One of the reasons why Europe finally let private placements to enter the market is the need for an alternative finance option. It is not only France, Germany and the United Kingdom anymore, but also other European countries which can finally see the benefits of PP. For example in Italy, companies can borrow via unlisted bonds of insurance companies and other non-banking institutions. The overall trend in Europe is similar – borrowing more from alternative sources and less from the capital market and banks.
Building up on the U.S. experience, where the investments exceeded USD 50 bn per year in the past two years, Europe does not only allow PP to be present on the market but also gives it more credibility and trust. European decision-makers are clearly more keen on experimenting with the ratios of funding sources, trying to find the most suitable balance for individual business plans. The pick 'n' mix approach is gaining more success and it is not a stretch to say that some very cautious attempts are turning into more courageous plans with real potential.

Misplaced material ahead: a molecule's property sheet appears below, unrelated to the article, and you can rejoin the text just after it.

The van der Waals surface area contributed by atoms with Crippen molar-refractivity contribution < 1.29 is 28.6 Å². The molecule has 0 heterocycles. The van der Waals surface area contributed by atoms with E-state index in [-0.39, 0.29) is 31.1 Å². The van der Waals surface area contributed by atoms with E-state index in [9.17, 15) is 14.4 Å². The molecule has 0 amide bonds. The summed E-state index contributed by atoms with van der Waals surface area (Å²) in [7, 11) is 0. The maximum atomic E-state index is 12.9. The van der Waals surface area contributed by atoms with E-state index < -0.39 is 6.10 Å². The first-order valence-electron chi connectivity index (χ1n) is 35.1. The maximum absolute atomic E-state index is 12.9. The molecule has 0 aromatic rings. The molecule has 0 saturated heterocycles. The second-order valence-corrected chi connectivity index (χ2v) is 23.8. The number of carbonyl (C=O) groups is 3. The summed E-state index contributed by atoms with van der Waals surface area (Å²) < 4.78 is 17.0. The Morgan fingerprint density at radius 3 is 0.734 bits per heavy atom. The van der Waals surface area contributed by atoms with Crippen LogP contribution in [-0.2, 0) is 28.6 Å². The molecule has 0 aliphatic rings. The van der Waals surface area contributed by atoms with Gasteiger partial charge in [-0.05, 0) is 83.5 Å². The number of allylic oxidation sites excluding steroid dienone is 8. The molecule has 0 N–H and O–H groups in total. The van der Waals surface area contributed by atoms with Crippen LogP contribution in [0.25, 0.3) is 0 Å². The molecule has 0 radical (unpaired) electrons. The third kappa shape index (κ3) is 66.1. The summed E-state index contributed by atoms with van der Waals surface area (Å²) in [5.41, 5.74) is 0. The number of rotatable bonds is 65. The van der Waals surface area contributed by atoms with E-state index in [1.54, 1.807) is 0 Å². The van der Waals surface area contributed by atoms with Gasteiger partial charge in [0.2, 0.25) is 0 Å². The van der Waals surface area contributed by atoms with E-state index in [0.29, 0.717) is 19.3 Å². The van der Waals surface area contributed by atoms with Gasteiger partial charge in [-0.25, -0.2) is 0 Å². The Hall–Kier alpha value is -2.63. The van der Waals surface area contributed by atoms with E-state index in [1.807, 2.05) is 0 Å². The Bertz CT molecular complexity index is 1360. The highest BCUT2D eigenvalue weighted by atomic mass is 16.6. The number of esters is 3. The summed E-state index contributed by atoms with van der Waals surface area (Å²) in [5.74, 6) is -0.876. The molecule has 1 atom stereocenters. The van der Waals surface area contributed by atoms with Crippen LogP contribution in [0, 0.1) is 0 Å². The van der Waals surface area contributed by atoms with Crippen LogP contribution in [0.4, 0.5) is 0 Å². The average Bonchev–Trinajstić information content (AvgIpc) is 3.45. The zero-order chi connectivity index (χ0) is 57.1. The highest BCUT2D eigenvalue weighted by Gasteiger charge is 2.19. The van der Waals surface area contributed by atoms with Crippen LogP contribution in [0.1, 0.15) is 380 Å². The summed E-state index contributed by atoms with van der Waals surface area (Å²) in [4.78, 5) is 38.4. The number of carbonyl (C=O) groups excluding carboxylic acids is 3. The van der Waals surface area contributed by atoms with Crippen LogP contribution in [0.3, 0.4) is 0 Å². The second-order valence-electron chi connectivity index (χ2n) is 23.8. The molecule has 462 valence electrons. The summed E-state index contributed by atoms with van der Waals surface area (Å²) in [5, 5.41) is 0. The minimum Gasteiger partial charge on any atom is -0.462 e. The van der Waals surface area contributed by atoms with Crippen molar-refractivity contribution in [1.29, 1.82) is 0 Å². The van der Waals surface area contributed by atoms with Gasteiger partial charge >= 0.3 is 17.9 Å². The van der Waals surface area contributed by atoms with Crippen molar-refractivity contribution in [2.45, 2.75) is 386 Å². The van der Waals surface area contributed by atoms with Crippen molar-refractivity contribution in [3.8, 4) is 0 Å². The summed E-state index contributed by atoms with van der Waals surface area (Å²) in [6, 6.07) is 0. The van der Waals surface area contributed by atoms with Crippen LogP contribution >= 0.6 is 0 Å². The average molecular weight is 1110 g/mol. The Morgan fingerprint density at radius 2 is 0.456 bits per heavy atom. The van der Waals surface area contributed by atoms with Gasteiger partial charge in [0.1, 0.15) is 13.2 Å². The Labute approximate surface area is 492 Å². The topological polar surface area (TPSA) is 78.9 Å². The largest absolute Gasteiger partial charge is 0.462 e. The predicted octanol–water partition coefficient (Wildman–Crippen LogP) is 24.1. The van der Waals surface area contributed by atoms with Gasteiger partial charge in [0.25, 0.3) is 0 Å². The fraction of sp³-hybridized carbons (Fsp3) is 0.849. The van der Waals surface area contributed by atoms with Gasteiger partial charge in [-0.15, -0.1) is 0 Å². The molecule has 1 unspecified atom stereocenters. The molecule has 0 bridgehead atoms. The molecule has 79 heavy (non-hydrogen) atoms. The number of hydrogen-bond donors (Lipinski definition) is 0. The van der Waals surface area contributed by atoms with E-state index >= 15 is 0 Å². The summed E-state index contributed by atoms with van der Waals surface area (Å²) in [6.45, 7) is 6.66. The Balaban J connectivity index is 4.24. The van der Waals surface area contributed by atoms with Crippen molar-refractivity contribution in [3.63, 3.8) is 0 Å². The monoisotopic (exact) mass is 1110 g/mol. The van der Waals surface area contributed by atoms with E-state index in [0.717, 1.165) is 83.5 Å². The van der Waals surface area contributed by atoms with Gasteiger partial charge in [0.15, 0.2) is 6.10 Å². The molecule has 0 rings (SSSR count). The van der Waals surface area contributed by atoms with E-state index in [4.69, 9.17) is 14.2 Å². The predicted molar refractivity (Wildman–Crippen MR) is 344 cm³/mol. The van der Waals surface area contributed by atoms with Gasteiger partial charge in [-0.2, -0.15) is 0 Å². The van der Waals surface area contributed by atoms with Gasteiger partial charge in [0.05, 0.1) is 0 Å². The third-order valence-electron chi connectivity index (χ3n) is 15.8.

The reasons why it is viable to have a single pan-European PP market are starting to fill out a peoper list. However, there are many items on the list of requirements to be ticked off before it can be adopted and accepted by the majority of the players on the financial market. Transparency & relative predictability of transaction costs, expectable processes, complete and fully recognised standardised documentation, appropriate tax adjustments, common structure and many other question marks are still hanging in the air even though some of these issues have already started to be solved. As mentioned above – earlier this year, the Loan Market Association in cooperation with several other actors from the financial sector came up with a suite of standardised template documents and the UK government touched on the question of withholding tax exception for qualifying private placements.
Pan-European private placements are taking shape. Nevertheless, there are many topics which need to be thoroughly discussed. One of the most singular opportunities to move things forward is the Private Placements Forum, which is taking place on 22 April 2015 in Steigenberger Airport Hotel Frankfurt, Germany. It will host high-ranking, experienced professionals who have a lot to share and some inspiring ideas to implement in cooperation with appropriate partners. Among the panellists will be Amelia Slocombe from the LMA, UK; Cathrin Niehaus, Head of US Private Placement Group from Deutsche Bank, UK; Head of Research – Credit Investments in Generali Investments Europe, France; Chris Lyons, CFA and Managing Director and Group Head at Voya Investments, USA, Scott Ashton, Of Counsel at Morrison & Foerster, UK and many others representing investors, issuers and the legal framework as well.